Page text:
Mississippi Tax Sale Overview

Tax Sales

When a property owner fails to pay their real property tax bill in Mississippi, the county/municipality will have a public auction to sell a lien on the property for the overdue amount. The main reason behind such a sale is for the county/municipality to collect the much-needed revenue to allow the entity to function and meet budgets. The county uses this tax money to pay for schools, public services, libraries, roads, parks, etc. When taxes are not paid, county governments do not have the operating funds for these uses.

One common misconception among new tax lien buyers in MS is the ability to possess the property right away after purchasing a tax lien, which is not the case. With tax lien auctions, you are not purchasing the property, but you are purchasing a lien against the property. Your tax lien purchase is a legal claim against an owner's property to secure payment of the property taxes they owe with interest.

When Do Tax Sales Occur?

Depending on the county, tax sales occur either the first Monday in April or the last Monday in August. The sale will be conducted from 8:30 A.M. to 4:30 P.M. until completed. If there are more parcels to be sold, the sale will resume where it left off the next business day at 8:30 A.M. (Miss. Code Ann. § 27-41-59)


Mississippi Tax Lien Auctions are conducted by a "premium bid," meaning the highest bid wins. Bidders are bidding up from the face value amount (taxes, interest, fees, and penalties). Any amounts placed above the face value amount would be considered an "overbid." The purchaser does not earn interest on the "overbid," only on the face value amount. You are encouraged to investigate and research any parcel you are interested in prior to making any bids. 


The owner of the property has a statutory redemption period of 2 years from the date of sale. If the property owner does not pay the taxes within 2 years from the purchase date, the priority lien holder can acquire the property. The Chancery Clerks Office typically handles the process of acquiring the property. (Miss. Code Ann. § 27-45-3)

Interest Earned 

If the property owner pays the debt, the purchaser will be reimbursed the face value amount of the lien plus 1.5% interest per month accrued up to that date. It is important to note that the "overbid" amount is not used to calculate this interest. (Miss. Code Ann. § 27-45-3, § 21-33-61)


More in-depth registration and bidding training videos will be posted to assist with any questions potential bidders may have. These videos will be found on the "Tax Sale Bidder Help" section of the GovEase website. Click "Support by State" to find training information organized by state. On-demand online webinar training will also be available at this link: Bidder Training Webinars. For more in-depth training on the bidding processes, GovEase offers tutorial videos for each step in the process. For Mississippi, please visit our Mississippi Tax Auction Training Page to access these videos. Should you have additional questions, our support team is here to help. You can reach our support team by calling 769-208-5050 and pressing option 1. You can also email them any time at support@govease.com.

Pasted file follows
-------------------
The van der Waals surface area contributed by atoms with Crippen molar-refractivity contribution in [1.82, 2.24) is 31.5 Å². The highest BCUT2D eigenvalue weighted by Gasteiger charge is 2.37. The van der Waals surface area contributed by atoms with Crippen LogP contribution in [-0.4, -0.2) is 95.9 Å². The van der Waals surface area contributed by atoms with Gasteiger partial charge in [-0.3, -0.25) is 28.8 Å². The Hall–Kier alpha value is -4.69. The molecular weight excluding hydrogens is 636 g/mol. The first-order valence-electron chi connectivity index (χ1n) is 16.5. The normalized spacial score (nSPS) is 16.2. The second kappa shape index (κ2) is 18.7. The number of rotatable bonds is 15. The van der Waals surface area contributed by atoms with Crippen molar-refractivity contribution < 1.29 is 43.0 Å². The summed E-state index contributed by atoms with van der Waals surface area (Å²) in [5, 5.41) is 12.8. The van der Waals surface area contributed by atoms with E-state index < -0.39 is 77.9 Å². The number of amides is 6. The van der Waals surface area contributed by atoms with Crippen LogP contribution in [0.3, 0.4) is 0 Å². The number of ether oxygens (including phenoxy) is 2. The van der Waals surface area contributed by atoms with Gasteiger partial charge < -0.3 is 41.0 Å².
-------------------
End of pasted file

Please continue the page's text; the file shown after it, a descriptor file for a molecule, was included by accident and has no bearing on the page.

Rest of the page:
The information provided in this article does not, and is not intended to, constitute legal advice; instead, all information, content, and materials in this article are for general informational purposes only.  Information in this article may not constitute the most up-to-date legal or other information.  
Readers of this article should contact their attorney to obtain advice with respect to any particular legal matter pertaining to delinquent tax auctions.  No reader, user, or browser of this site should act or refrain from acting on the basis of information on this site without first seeking legal advice from counsel in the relevant jurisdiction.  Only your individual attorney can provide assurances that the information contained herein – and your interpretation of it – is applicable or appropriate to your particular situation.  Use of, and access to, this website or any of the links or resources within the site do not create an attorney-client relationship between the reader, user, browser, and website authors, contributors, contributing law firms, or committee members their respective employers.

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